Charles Blair, DDS
John McGill, MBA, CPA, JD
I`ve incurred several thousands of dollars in expenses for continuing education, travel, business car, and dues, which I paid personally, rather than through my professional corporation. I planned to deduct these on my individual income-tax return, but my accountant says I can`t. What`s the problem?
Several problems face doctors who attempt to deduct personally paid employee business on their individual income-tax returns. First, employee business expenses, such as those that you paid, are deductible only to the extent that the total exceeds 2 percent of your adjusted gross income (AGI) during any year. Even this amount can be further reduced for high-income doctors. The total of all itemized deductions (home mortgage interest, charitable contributions, state and local income and property taxes, and miscellaneous itemized deductions) is reduced by 3 percent of the amount by which the doctor`s AGI exceeds the threshold amount ($121,200 in 1997).
Even if any of the expenses paid still remain deductible after jumping through these two hoops, a third test remains. If your professional corporation had a policy of allowing you to be reimbursed for these expenses during past tax years, the government will not allow any deduction on your individual return (see Putnam v. Commissioner, T.C. Memo 1998-285).
As a result of these rigorous rules, we recommend that all business expenses related to your practice be paid by your corporation and deducted on its return to assure full deductibility.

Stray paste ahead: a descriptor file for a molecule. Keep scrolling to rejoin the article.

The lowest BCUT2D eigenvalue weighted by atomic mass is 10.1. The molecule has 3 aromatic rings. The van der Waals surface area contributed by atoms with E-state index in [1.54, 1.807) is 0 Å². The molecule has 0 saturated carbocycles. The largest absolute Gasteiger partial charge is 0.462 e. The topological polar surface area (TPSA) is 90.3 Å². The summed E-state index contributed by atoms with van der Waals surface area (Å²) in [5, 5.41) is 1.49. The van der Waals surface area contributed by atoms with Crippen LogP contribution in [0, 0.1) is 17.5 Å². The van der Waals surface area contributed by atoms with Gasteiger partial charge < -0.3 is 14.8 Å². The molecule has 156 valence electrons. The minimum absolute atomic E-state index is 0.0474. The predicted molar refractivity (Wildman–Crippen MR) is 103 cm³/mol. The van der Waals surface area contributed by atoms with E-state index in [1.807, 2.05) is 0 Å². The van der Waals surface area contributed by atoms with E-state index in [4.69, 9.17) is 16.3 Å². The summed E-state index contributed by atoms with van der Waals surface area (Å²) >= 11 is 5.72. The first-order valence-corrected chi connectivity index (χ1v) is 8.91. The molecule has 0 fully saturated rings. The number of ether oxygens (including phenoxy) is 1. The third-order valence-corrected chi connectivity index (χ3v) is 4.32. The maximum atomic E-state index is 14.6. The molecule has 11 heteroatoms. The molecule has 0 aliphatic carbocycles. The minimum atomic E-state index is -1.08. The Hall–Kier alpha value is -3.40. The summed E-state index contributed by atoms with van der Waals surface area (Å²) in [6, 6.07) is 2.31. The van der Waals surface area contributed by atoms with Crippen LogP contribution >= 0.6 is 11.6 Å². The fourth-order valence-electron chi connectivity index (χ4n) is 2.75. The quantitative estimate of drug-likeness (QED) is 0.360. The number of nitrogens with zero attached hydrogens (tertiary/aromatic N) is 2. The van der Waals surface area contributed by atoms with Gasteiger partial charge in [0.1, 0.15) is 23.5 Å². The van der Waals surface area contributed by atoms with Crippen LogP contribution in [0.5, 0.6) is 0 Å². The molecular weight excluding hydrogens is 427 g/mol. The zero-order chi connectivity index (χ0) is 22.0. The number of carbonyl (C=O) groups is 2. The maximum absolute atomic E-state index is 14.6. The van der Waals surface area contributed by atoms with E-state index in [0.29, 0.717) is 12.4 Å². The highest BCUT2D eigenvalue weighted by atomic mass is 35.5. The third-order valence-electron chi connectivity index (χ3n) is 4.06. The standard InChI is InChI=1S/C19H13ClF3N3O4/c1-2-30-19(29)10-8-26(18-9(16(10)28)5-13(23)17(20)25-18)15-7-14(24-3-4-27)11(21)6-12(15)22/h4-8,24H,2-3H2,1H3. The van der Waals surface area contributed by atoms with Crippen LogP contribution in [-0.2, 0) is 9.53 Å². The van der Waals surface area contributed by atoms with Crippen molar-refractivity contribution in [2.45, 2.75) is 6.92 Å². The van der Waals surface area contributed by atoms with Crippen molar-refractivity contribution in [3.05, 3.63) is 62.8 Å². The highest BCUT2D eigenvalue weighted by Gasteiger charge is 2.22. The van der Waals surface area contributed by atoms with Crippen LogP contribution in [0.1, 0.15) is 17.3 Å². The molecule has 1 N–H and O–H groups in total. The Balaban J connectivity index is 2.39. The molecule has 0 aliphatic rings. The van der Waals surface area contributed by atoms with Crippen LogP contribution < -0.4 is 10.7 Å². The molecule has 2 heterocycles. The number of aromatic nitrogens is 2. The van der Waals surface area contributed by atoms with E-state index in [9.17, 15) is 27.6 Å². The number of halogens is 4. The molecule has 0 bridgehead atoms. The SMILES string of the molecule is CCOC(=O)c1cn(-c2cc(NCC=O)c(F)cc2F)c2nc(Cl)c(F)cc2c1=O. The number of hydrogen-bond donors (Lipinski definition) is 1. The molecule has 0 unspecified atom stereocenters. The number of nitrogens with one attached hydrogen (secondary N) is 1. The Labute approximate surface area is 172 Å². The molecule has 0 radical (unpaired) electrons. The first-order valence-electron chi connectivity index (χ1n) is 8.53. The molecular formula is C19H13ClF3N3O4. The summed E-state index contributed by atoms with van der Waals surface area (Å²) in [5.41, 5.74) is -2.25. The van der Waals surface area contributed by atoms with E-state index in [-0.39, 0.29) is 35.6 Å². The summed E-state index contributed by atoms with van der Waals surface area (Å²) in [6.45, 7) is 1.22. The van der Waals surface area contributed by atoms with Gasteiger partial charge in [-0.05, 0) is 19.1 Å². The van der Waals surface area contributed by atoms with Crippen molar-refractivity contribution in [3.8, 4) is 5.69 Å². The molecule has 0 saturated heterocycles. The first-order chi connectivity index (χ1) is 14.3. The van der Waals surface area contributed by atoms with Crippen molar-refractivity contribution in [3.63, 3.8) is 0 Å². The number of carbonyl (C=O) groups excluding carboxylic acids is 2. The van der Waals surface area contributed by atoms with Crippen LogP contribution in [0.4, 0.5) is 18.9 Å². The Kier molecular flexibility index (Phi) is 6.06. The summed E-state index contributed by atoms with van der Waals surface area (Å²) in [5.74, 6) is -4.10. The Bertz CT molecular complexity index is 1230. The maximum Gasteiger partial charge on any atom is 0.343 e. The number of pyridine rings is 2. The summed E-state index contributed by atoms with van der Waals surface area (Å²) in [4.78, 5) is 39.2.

Recently, I read that a tax-law change has reduced capital gains rates. Since I have several stocks that I`m ready to sell, what`s the good news here?
The IRS Restructuring and Reform Act of 1998 included a provision favorable to doctors holding stocks, bonds, real estate, or other appreciated assets that they are looking to sell. While the maximum tax rate on long-term capital gains did not change (20 percent for most assets), the holding period required to qualify for this favorable, maximum long-term capital-gains rate was reduced from 18 months to 12 months.
This change has been made retroactive to January 1, 1998. Thus, while the rate itself has not changed, the shorter holding period required to qualify should allow doctors to convert some gain to the lower maximum capital gains rate, while significantly simplifying their accounting and recordkeeping.
I lease my personally owned office building to my professional corporation at a rent that`s just high enough to cover my mortgage payment. Now, I hear that this is the wrong strategy, and that I should be paying the highest reasonable rent possible. Is this correct?
It is. We recommend paying the highest reasonable rent to remove funds from the corporation without being subject to the Medicare payroll tax (2.9 percent), which applies to funds otherwise withdrawn in the form of salary.
In addition, paying the highest reasonable rent can help maximize family tax savings, if ownership of the building is transferred to lower-tax-bracket children (over age 14) or to a partnership or limited-liability company set up on their behalf.
The information provided in this column is based upon the current Internal Revenue Code, regulations, IRS rulings, and court cases as of the date of publication. This column is not to be construed as legal or tax advice with respect to any particular situation. Contact your tax attorney or other adviser before undertaking any tax-related transaction.
Dr. Blair (left) is a nationally known consultant and lecturer. McGill is a tax attorney and MBA. They are the editors of the Blair/McGill Advisory, a monthly newsletter helping dentists to maximize profitability, slash taxes and protect assets. The newsletter ($149 a year) and consulting information are available from Blair/McGill and Company, 4601 Charlotte Park Drive, Suite 230, Charlotte, NC 28217 or call (704) 523-5882.